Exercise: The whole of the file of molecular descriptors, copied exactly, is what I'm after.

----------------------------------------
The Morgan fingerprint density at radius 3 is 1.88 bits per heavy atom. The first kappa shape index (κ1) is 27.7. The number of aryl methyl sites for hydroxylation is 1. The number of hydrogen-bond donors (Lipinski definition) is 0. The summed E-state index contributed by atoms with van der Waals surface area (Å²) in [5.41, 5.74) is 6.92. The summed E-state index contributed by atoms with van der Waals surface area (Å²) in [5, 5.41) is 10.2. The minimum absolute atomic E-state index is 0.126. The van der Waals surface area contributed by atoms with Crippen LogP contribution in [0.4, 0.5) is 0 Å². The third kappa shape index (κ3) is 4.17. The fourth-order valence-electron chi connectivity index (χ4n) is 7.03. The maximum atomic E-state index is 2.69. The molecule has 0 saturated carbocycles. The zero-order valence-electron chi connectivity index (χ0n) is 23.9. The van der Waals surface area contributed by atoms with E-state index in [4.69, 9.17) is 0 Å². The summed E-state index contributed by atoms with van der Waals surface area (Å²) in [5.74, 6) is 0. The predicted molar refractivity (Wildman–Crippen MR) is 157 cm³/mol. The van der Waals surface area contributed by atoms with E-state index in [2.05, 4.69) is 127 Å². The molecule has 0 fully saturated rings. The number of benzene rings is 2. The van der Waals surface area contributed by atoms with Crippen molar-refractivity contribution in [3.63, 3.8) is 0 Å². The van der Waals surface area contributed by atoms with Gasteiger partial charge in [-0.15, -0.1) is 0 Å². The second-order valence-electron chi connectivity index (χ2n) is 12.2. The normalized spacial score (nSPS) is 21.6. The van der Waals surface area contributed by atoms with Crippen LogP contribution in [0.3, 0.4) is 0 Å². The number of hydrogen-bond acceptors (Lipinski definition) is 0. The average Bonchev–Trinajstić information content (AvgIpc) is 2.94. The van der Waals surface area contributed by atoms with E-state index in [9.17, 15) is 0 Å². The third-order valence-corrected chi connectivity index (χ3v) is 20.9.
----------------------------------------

The Morgan fingerprint density at radius 3 is 1.88 bits per heavy atom. The first kappa shape index (κ1) is 27.7. The number of aryl methyl sites for hydroxylation is 1. The number of hydrogen-bond donors (Lipinski definition) is 0. The summed E-state index contributed by atoms with van der Waals surface area (Å²) in [5.41, 5.74) is 6.92. The summed E-state index contributed by atoms with van der Waals surface area (Å²) in [5, 5.41) is 10.2. The minimum absolute atomic E-state index is 0.126. The van der Waals surface area contributed by atoms with Crippen LogP contribution in [0.4, 0.5) is 0 Å². The third kappa shape index (κ3) is 4.17. The fourth-order valence-electron chi connectivity index (χ4n) is 7.03. The maximum atomic E-state index is 2.69. The molecule has 0 saturated carbocycles. The zero-order valence-electron chi connectivity index (χ0n) is 23.9. The van der Waals surface area contributed by atoms with E-state index in [4.69, 9.17) is 0 Å². The summed E-state index contributed by atoms with van der Waals surface area (Å²) in [5.74, 6) is 0. The predicted molar refractivity (Wildman–Crippen MR) is 157 cm³/mol. The van der Waals surface area contributed by atoms with E-state index in [2.05, 4.69) is 127 Å². The molecule has 0 fully saturated rings. The number of benzene rings is 2. The van der Waals surface area contributed by atoms with Crippen molar-refractivity contribution in [3.63, 3.8) is 0 Å². The van der Waals surface area contributed by atoms with Gasteiger partial charge in [-0.15, -0.1) is 0 Å². The second-order valence-electron chi connectivity index (χ2n) is 12.2. The normalized spacial score (nSPS) is 21.6. The van der Waals surface area contributed by atoms with Crippen LogP contribution in [0.3, 0.4) is 0 Å². The number of hydrogen-bond acceptors (Lipinski definition) is 0. The average Bonchev–Trinajstić information content (AvgIpc) is 2.94. The van der Waals surface area contributed by atoms with E-state index in [9.17, 15) is 0 Å². The third-order valence-corrected chi connectivity index (χ3v) is 20.9.